This morning, I made my third attempt at watching the RNC proceedings. My first was a minute-long foray into Kimberly Guilfoyle’s speech, which ended when I found it impossible to listen to a speech that described Puerto Ricans as immigrants. My second was an attempt to listen to Donald Trump, Jr., aborted about 30 seconds in, after he described a bunch of hapless virus-carrying bats as members of the Chinese Communist Party. This morning, I managed to make it all the way through Mike Pompeo’s speech from Jerusalem–a bittersweet event for me, because as an “ordinary citizen,” like Mike, I too had planned to go to Jerusalem this summer, but couldn’t, when I was mysteriously “struck” by unemployment in the best economy (with the best employment rate) the world has ever seen. Continue reading
This Monday, January 27, marks the anniversary of the liberation of Auschwitz. We’re constantly being enjoined “never to forget” the significance of this day. Just to remind you of what actually happened on January 27, 1945: the Red Army defeated the Wehrmacht, wresting Auschwitz from the Nazis, liberating its inmates in one sense, and “liberating” Poland in a somewhat different one. Recall that it was the Soviet government that, in league with the Nazis, carved up and invaded Poland to start the war in the first place. Had they not done so, there might never have been an Auschwitz. And recall that we then spent the Cold War fighting the government of this same Red Army, which arguably went on to instigate the 1967 Arab-Israeli War, and commit genocide in Afghanistan. Continue reading
Considering how frequently the “anti-Semitism” card is used against the campaign for equal rights for Palestinians, I thought it’d be useful to reproduce an ordinary donation letter I got the other day from the U.S. Campaign for Palestinian Rights (USCPR), an organization blacklisted by the Israeli Strategic Affairs Ministry. If these demands are your idea of “anti-Semitism” (not that I necessarily agree with them all), maybe it’s your conception of that concept that needs revision, not the demands of USCPR or its allies. The idea of a “racist campaign for equal rights” is a contradiction in terms. The only question worth asking in this context is which party is guilty of the contradiction involved.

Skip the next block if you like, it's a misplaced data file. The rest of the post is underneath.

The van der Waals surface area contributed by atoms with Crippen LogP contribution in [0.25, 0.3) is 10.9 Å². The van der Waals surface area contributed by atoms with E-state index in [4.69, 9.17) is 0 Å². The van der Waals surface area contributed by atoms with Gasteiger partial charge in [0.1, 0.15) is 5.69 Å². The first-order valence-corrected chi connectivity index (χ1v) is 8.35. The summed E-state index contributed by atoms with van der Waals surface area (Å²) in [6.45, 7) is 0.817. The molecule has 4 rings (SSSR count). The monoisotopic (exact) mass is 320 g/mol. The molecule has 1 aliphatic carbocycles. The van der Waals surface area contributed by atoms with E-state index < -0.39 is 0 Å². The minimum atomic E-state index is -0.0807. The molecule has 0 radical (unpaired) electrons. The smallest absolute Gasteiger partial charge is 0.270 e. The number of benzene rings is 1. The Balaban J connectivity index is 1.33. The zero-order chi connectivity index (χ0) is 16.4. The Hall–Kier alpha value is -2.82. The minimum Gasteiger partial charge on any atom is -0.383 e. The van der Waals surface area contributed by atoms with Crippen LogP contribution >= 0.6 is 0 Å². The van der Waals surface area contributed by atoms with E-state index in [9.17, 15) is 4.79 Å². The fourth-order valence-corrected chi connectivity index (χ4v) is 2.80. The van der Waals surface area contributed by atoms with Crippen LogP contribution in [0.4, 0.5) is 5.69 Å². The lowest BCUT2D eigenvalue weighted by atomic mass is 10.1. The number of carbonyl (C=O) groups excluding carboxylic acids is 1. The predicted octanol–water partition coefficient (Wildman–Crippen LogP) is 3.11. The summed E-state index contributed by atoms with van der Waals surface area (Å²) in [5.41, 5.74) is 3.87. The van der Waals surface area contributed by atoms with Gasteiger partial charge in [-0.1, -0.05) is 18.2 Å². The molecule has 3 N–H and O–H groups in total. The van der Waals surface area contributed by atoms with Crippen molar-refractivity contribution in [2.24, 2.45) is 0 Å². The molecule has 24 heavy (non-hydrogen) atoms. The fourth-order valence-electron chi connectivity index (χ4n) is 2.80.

As someone who unapologetically wears brownface every day, I find the hysterical front-page revelation of Justin Trudeau’s 2001 experiment with brownface pretty underwhelming. I also find the reaction to it on the part of various brown-faced Canadian politicians to be a transparent instance (so to speak) of grandstanding. If ever there was a case where policy ought to trump a supposed matter of character in politics, this is it–not so much because policy always trumps character in political matters, but because the supposed matter of character involved here is so morally inconsequential that just about anything trumps it. Continue reading
This Op-Ed offers a cautionary tale for two apparently opposed sets of ideologues: right-wingers convinced that the Left has a monopoly on campus censorship, and left-wingers skeptical of the connection between government support for education and government suppression of educators. In Florida and New Jersey, the Right is censoring the supposed racism of the Left through pro-Israeli legislation; meanwhile, the Left, usually so eager to make accusations of racism, is caught off guard by the Right’s “anti-racist” resort to coercion and hysteria. Continue reading
Didn’t Donald Trump do members of “the Squad” a favor of sorts by telling them to go back to their countries of origin?
After all, one of the members of the Squad, Rashida Tlaib, is Palestinian. If Trump thinks she should go back to her country of origin, it stands to reason that she must have one. So does Donald Trump think that Palestine is a country? That’s news to me, and would probably be news to Jared Kushner, David Friedman, Jason Greenblatt, and the entire cohort of Zionist frauds that populate the Trump administration.
Beyond that, if Tlaib has a country to go back to, one that is in some sense hers, it seems to follow that she has a right of return to it. So, does that mean that the United States Government now takes the Palestinians to have a right of return to Palestine? I guess it does, but has anyone informed the Israelis? Continue reading
The Arabs never miss an opportunity to miss an opportunity.
While you’re at it, why not do something practical to end U.S. support for the Israeli occupation, now in its 52nd year? I feel safer in the average synagogue or mosque in New Jersey (and I spend time in both) than I do when I visit the West Bank (as I also do) and face Israeli soldiers who come into the town where I’m living or the university campus where I’m teaching, engaging in gratuitous violence on flimsy pretexts. Your support for Israel is “unbreakable,” but your support for its occupation seems about as stable. It’s hard to see your condemnations of “hate” as anything more than empty rhetoric considering where you stand on the Israeli occupation.
We live in a country that started a war over a 2-year-long military occupation much milder than the Israeli one. Palestinians have shown amazing forbearance in putting up with the Israeli one for decades longer than that. The least we could do is to acknowledge its existence, acknowledge its significance, and speak and act accordingly. I don’t see even that minimal response to reality from any legislator in New Jersey and haven’t, for decades. I regret to say that you’re not an exception to that rule. Consider this note an invitation to become one.
Readington, New Jersey